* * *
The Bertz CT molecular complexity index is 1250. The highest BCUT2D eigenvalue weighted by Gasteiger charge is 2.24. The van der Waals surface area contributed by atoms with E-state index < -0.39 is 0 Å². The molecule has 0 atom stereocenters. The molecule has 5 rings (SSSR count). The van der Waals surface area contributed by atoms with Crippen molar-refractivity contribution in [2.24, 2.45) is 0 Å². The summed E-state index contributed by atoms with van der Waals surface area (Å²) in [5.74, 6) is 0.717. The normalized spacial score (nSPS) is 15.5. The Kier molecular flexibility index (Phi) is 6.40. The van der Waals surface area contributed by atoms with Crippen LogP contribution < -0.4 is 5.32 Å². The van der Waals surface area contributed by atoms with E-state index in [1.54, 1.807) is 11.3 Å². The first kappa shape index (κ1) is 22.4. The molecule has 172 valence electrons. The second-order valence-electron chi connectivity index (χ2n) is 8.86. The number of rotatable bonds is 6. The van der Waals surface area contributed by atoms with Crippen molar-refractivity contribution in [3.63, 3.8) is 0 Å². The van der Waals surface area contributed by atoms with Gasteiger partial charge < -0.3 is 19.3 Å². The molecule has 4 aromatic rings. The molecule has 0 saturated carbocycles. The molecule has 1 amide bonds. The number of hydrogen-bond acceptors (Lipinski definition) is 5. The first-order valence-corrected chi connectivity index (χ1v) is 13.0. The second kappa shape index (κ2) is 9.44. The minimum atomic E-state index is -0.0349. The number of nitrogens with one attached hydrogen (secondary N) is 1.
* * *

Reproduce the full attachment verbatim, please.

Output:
The Bertz CT molecular complexity index is 1250. The highest BCUT2D eigenvalue weighted by Gasteiger charge is 2.24. The van der Waals surface area contributed by atoms with E-state index < -0.39 is 0 Å². The molecule has 0 atom stereocenters. The molecule has 5 rings (SSSR count). The van der Waals surface area contributed by atoms with Crippen molar-refractivity contribution in [2.24, 2.45) is 0 Å². The summed E-state index contributed by atoms with van der Waals surface area (Å²) in [5.74, 6) is 0.717. The normalized spacial score (nSPS) is 15.5. The Kier molecular flexibility index (Phi) is 6.40. The van der Waals surface area contributed by atoms with Crippen LogP contribution < -0.4 is 5.32 Å². The van der Waals surface area contributed by atoms with E-state index in [1.54, 1.807) is 11.3 Å². The first kappa shape index (κ1) is 22.4. The molecule has 172 valence electrons. The second-order valence-electron chi connectivity index (χ2n) is 8.86. The number of rotatable bonds is 6. The van der Waals surface area contributed by atoms with Crippen molar-refractivity contribution in [3.63, 3.8) is 0 Å². The van der Waals surface area contributed by atoms with Gasteiger partial charge < -0.3 is 19.3 Å². The molecule has 4 aromatic rings. The molecule has 0 saturated carbocycles. The molecule has 1 amide bonds. The number of hydrogen-bond acceptors (Lipinski definition) is 5. The first-order valence-corrected chi connectivity index (χ1v) is 13.0. The second kappa shape index (κ2) is 9.44. The minimum atomic E-state index is -0.0349. The number of nitrogens with one attached hydrogen (secondary N) is 1.